RAILTRACK'S ENTIRE Paddington signalling system, which includes signal SN109 at the centre of the investigation into last week's Ladbroke Grove train crash, had not been approved by HM Railways Inspectorate, NCE discovered this week.
A loophole in the law meant that Railtrack was able to operate the signals without approval from HMRI. To date inspectors have still not given the all clear for the remodelled signals.
At least 30 passengers were killed last Tuesday as a commuter train collided with a Great Western Intercity service heading into Paddington station.
A spokeswoman confirmed on Tuesday that the HMRI had raised serious concerns about the visibility of a number of signals on the approach into Paddington, not just signal SN109.
Inspectors had deferred the decision on whether to approve the signalling pending the outcome of the inquiry into the 1997 Southall crash. This accident left seven people dead and 147 injured and happened only 11km away from last week's crash site on the same stretch of track.
News that the signals had not been approved directly contradicts the impression given by Railtrack chief executive Gerald Corbett in statements since the accident. On Monday he claimed work to remove the flashing yellow lights at signal SN109 had been approved on March 17 this year, but did not mention that the wider system still had to be cleared.
The Paddington track and signal layout was remodelled in 1993 to accommodate the Heathrow Express service and reduce the number of slow trains having to cross fast tracks.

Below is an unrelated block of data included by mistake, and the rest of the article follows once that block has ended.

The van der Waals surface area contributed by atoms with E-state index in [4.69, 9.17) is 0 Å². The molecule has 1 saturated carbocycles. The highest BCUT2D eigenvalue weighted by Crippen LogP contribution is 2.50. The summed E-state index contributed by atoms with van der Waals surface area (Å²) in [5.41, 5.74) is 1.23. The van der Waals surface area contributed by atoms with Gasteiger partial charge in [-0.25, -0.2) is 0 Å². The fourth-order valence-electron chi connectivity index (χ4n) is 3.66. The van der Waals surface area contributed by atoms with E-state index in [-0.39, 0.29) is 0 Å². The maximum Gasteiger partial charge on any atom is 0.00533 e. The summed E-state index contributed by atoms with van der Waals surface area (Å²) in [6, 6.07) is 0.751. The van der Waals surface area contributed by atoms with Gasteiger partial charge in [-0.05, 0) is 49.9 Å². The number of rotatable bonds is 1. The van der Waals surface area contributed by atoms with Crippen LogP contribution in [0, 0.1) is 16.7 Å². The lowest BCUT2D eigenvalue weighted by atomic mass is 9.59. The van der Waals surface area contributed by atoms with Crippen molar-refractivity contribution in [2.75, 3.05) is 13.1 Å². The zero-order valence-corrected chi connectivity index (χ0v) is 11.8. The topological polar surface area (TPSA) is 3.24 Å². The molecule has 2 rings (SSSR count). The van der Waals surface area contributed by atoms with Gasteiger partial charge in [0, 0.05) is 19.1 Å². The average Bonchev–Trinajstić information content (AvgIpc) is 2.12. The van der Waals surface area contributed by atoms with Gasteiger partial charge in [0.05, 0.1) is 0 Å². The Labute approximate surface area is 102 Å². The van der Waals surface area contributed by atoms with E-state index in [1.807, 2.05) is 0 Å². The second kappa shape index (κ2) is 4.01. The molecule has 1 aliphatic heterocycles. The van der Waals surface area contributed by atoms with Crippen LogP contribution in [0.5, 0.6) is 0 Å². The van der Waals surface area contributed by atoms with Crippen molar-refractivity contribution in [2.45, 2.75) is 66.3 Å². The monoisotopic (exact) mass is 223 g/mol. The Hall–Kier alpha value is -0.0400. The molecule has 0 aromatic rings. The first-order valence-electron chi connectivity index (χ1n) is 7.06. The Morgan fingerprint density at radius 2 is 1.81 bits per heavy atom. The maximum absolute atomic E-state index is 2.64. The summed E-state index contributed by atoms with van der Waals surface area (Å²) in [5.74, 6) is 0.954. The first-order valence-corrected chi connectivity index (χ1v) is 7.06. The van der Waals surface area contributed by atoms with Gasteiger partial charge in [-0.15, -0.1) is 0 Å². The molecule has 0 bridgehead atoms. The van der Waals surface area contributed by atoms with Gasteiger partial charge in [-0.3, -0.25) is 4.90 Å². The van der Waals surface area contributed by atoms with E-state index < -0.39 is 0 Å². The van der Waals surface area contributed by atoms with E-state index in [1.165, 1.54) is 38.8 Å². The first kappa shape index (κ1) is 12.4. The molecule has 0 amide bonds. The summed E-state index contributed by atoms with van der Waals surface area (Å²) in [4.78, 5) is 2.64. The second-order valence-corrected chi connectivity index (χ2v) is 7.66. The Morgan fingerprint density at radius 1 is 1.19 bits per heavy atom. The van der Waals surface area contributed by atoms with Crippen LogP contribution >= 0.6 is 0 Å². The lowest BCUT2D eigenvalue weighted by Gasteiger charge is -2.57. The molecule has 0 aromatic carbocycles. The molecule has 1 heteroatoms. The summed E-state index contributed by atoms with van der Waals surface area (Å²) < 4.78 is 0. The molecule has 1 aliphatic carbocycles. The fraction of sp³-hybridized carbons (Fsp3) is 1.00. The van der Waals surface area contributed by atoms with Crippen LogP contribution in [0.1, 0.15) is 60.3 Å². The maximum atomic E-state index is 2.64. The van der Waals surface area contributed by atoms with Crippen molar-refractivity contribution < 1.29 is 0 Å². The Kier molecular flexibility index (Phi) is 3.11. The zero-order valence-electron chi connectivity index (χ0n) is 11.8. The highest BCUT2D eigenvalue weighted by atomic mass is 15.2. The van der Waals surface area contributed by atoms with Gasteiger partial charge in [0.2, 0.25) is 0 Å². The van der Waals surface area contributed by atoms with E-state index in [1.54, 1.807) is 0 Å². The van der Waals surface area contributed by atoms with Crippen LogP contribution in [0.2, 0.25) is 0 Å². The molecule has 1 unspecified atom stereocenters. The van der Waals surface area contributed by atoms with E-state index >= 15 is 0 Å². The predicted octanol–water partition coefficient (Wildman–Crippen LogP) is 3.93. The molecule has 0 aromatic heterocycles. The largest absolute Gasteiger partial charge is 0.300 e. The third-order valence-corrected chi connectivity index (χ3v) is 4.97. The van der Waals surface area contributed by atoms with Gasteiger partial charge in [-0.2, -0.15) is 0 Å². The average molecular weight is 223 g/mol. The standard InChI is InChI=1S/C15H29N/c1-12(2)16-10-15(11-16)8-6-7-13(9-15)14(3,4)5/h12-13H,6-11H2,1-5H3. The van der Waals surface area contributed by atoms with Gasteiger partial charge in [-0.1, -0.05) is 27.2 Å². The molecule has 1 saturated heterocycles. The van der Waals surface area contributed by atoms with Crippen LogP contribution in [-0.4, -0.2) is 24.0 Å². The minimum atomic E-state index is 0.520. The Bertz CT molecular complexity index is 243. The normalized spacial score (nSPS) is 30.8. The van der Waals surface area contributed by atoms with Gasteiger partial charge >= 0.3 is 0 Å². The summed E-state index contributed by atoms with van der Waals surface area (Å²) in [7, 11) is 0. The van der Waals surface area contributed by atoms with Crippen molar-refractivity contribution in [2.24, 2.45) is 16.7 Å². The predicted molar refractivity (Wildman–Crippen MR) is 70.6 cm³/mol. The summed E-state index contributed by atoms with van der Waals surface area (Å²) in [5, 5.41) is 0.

NCE has now discovered that there have been at least 22 incidents of signals passed at danger (SPADs) in the Paddington area since the remodelling, including an incident at SN109 in early 1998 where two trains avoided a collision by inches.
Signal SN109 has been passed at danger eight times since August 1993. But signal SN63 - part of the same system - at Subway Junction has been passed ten times since February 1994. Two other signals on the same system - SN41 and SN61 - have been passed twice.
Railtrack's press office said it could not comment on the story as zone engineers close to the Paddington signalling scheme were 'uncontactable' .
The loophole allowing the fatal signalling system to be used is contained in Section 4(4) of the Railway and Other Transport Systems (Approval of Works, Plant and Equipment) Regulations 1994. It allows works to be introduced without approval 'to avoid interruption'.
The HSE spokeswoman explained: 'New railways are not permitted to be brought into use before they are approved. However, for existing lines to be improved or updated there is a chicken and egg situation. The infrastructure controller always agrees design proposals with the Inspectorate but formal approval can only be given to the completed works. It is common for small items of detail to prevent final approval, although the works are in daily use.'
She also revealed that the HMRI still faces a shortage of approvals inspectors. In July NCE reported that it had been forced to increase the number of schemes brought into service without approval because of this shortage. It was looking to double its number of approvals inspectors from 12 to 24 (NCE 15 July) but since then has filled only three positions.
Paddington crash - pages 4,5, 6.